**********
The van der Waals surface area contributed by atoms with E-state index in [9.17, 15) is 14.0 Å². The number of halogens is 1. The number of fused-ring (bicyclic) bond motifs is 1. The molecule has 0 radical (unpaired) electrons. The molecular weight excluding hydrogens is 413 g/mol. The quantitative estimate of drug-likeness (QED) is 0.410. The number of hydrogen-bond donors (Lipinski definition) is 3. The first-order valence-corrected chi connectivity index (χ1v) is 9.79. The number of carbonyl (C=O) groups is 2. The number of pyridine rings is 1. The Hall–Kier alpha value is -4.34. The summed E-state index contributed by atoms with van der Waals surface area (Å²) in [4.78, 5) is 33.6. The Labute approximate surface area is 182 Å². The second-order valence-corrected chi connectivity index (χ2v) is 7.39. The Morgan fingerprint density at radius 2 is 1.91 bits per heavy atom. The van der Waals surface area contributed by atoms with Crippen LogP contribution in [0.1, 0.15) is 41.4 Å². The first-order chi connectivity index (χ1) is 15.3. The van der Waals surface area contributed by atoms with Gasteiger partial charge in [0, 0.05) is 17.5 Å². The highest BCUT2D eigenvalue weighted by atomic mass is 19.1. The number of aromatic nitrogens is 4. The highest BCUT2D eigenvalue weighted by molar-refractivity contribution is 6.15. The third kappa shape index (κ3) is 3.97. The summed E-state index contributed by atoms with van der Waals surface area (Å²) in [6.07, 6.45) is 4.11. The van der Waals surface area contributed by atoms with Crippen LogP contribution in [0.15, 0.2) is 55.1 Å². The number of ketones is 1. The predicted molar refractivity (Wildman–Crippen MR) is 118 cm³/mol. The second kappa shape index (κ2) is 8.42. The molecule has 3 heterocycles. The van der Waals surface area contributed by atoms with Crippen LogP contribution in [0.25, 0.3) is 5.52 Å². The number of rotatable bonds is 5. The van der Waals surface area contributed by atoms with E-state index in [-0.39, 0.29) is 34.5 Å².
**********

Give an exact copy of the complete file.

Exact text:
The van der Waals surface area contributed by atoms with E-state index in [9.17, 15) is 14.0 Å². The number of halogens is 1. The number of fused-ring (bicyclic) bond motifs is 1. The molecule has 0 radical (unpaired) electrons. The molecular weight excluding hydrogens is 413 g/mol. The quantitative estimate of drug-likeness (QED) is 0.410. The number of hydrogen-bond donors (Lipinski definition) is 3. The first-order valence-corrected chi connectivity index (χ1v) is 9.79. The number of carbonyl (C=O) groups is 2. The number of pyridine rings is 1. The Hall–Kier alpha value is -4.34. The summed E-state index contributed by atoms with van der Waals surface area (Å²) in [4.78, 5) is 33.6. The Labute approximate surface area is 182 Å². The second-order valence-corrected chi connectivity index (χ2v) is 7.39. The Morgan fingerprint density at radius 2 is 1.91 bits per heavy atom. The van der Waals surface area contributed by atoms with Crippen LogP contribution in [0.1, 0.15) is 41.4 Å². The first-order chi connectivity index (χ1) is 15.3. The van der Waals surface area contributed by atoms with Gasteiger partial charge in [0, 0.05) is 17.5 Å². The highest BCUT2D eigenvalue weighted by atomic mass is 19.1. The number of aromatic nitrogens is 4. The highest BCUT2D eigenvalue weighted by molar-refractivity contribution is 6.15. The third kappa shape index (κ3) is 3.97. The summed E-state index contributed by atoms with van der Waals surface area (Å²) in [6.07, 6.45) is 4.11. The van der Waals surface area contributed by atoms with Crippen LogP contribution in [0.15, 0.2) is 55.1 Å². The number of ketones is 1. The predicted molar refractivity (Wildman–Crippen MR) is 118 cm³/mol. The second kappa shape index (κ2) is 8.42. The molecule has 3 heterocycles. The van der Waals surface area contributed by atoms with Crippen LogP contribution in [0.25, 0.3) is 5.52 Å². The number of rotatable bonds is 5. The van der Waals surface area contributed by atoms with E-state index in [-0.39, 0.29) is 34.5 Å².